Knuckles Brings Sonic’s World to the Small Screen in Fun, Superfluous Adventure

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Knuckles Brings Sonic’s World to the Small Screen in Fun, Superfluous Adventure

The “video game curse” is an old adage that has existed for decades, referring to the inherent difficulties in adapting videogame stories for film and TV (we’re looking at you, 2005’s live action Doom movie). But a whole lot has changed in the past decade or so.

The Last of Us, The Super Mario Bros. Movie, and Fallout are bona fide hits—and Paramount Pictures has turned everyone’s favorite speedster hedgehog into a full-on movie franchise that not only survived but thrived after Sonic’s design was mercifully redone following that infamous first trailer that terrified fans across the globe. 

We’re now two movies into the Sonic the Hedgehog cinematic universe, a hit franchise starring Jim Carrey, James Marsden, and the voice of Ben Schwartz as Sonic himself. A third film is slated to open around Christmas, but before that, we have this: Knuckles, a live action streaming miniseries following Sonic’s echidna warrior pal Knuckles, voiced by Idris Elba. Yes, that Idris Elba. The six-episode series basically functions as a quasi-sequel to Sonic the Hedgehog 2, filling the gap with a smaller-scale story focusing on Knuckles and Adam Pally’s live-action character Wade Whipple, a bumbling deputy in the same small town Sonic, Tails, and Knuckles call home.

It’s worth noting the first two Sonic the Hedgehog films were both critical and commercial hits, though watching Knuckles, it feels more clear that the scene-chewing charisma of Jim Carrey’s Dr. Robotnik and affable charm of James Marsden’s Tom are key pieces of what make the silly puzzle work so well for this world. Knuckles features some cameos and connective tissue to the film side (yes, Schwartz’s Sonic does pop in for a bit!), but the absence of those two A-listers is strongly felt in Knuckles. In their place, Pally’s Wade Whipple steps into the starring human role, as he teams up with Knuckles to go on a cross-country road trip where things… let’s just say, don’t go as planned.

The idea of following Knuckles as he tries to find his place in this universe after saving the world in Sonic The Hedgehog 2 isn’t a bad one on the surface, but the set-up itself for this particular story feels forced in how he’s teamed up with Wade to go on this adventure—especially when it’s fairly clear the goal is to get the action away from the big screen heavyweights like Sonic, Robotnik, and Tom because they are (understandably) set to headline the next big screen installment.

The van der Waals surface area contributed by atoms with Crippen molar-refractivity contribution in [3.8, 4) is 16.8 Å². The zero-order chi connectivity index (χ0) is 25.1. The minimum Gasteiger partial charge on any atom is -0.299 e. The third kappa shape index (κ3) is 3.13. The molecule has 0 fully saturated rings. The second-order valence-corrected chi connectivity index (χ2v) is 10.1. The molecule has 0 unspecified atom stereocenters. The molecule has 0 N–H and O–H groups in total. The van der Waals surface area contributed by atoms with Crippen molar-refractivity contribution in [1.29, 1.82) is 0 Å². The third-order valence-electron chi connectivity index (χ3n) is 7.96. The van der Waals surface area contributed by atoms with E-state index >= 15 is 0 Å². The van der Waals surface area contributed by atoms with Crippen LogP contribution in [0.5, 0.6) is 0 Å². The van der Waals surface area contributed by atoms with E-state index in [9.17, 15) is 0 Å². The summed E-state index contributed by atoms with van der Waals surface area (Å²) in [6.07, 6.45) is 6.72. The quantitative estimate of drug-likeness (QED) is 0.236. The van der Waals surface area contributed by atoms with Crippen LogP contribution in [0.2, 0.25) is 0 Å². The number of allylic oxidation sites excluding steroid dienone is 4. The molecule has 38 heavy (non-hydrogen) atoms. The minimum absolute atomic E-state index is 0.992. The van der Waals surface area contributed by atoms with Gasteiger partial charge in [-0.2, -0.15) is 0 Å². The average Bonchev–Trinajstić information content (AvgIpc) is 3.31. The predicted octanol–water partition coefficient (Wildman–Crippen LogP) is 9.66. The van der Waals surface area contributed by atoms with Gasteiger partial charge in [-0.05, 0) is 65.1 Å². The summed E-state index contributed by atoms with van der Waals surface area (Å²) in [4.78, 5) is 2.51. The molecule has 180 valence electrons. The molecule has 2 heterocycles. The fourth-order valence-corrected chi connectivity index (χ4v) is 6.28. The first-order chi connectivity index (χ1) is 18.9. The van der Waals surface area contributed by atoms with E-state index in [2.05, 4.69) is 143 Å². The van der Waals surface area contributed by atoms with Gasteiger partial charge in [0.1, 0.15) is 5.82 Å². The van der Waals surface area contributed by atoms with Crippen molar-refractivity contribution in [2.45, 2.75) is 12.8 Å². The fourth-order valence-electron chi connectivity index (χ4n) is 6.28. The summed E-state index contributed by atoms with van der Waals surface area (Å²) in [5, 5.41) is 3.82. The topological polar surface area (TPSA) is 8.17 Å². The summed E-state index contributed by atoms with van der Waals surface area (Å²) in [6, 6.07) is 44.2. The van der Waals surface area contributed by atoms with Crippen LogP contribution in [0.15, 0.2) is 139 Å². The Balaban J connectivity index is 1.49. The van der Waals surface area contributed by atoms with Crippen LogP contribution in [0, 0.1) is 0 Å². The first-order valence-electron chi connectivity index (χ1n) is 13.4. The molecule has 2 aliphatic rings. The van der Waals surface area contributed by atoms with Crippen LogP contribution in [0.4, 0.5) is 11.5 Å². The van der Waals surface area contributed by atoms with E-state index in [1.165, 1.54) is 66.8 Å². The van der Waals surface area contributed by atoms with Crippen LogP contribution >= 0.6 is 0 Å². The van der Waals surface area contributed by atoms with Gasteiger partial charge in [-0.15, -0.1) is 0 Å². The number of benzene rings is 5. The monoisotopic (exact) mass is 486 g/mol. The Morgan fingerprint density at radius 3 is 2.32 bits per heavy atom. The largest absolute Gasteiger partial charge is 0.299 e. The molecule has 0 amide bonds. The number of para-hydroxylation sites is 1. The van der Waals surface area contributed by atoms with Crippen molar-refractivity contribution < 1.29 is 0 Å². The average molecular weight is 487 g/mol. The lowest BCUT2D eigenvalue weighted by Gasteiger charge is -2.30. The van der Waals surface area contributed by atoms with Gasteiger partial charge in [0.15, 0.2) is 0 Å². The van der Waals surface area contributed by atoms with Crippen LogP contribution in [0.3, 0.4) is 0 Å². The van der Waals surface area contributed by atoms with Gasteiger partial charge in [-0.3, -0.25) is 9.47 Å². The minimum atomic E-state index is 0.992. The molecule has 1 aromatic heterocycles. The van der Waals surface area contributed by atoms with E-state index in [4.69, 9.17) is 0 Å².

Then there’s the challenge of building a story around Knuckles himself. Casting Elba for the role was beyond inspired in Sonic the Hedgehog 2, but Knuckles is essentially a very serious warrior without much of a sense of humor. Yes, this provides a roadmap to make him more fun across six episodes, but it makes for a weird tonal shift for fans used to the slapstick silliness of Schwartz’s Sonic headlining the films. Compound that with the seemingly random addition of a few generic new villains, and you can feel the creative team trying to thread the needle of playing in this world but not doing so much that it competes with the movies.

The series was conceived and executed by much of the same team that worked on the movies, so the connective tissue is done well, but this still feels like a story trying to find its scope and scale stuck in that weird nexus of “TV version of a movie franchise,” the same type of problem Marvel itself has run into while bringing the MCU to streaming in recent years. Like so many of these types of mid-tier adaptations, it begs the question: does this really need to exist?

Thank God that Pally is who he is, because even though the material is a bit of a mess, you can tell he’s having fun with it and really brings the comedy and heart as he digs deeper into Wade’s personal life and story. Is his personal story a bit of a zany tragedy? Sure, but Pally never plays it with a wink. If you’re a fan of Pally, you’ll find a lot to like here with his performance.

So, is Knuckles any good? It really depends on where you’re coming from. If you’re a genuine fan of the movies and this world, this can be an entertaining side story to fill the gap until the next movie. It takes the time to grow Knuckles and Wade as characters, and there are some fun set pieces and story elements here if you love this franchise. If you’re generally just looking for a good show? That’s where your mileage may vary, because the story itself is threadbare and a bit forced.

Arguably the best thing about this series (meant not so much as a slight at the show, but more a compliment to the design team) is the animated opening credits, which tell the story through doodle animations as the action jumps through Wade’s burned mix-CDs. It’s incredibly well done; it’s inventive and really sets the stage for something innovative, which sadly never quite pays off in the episodes that follow.

Come for the credits, but stay for the show at your own discretion.

Knuckles premieres April 26th on Paramount Plus.

Trent Moore is a recovering print journalist, and freelance editor and writer with bylines at lots of places. He likes to find the sweet spot where pop culture crosses over with everything else. Follow him at @trentlmoore on Twitter.

For all the latest TV news, reviews, lists and features, follow @Paste_TV.

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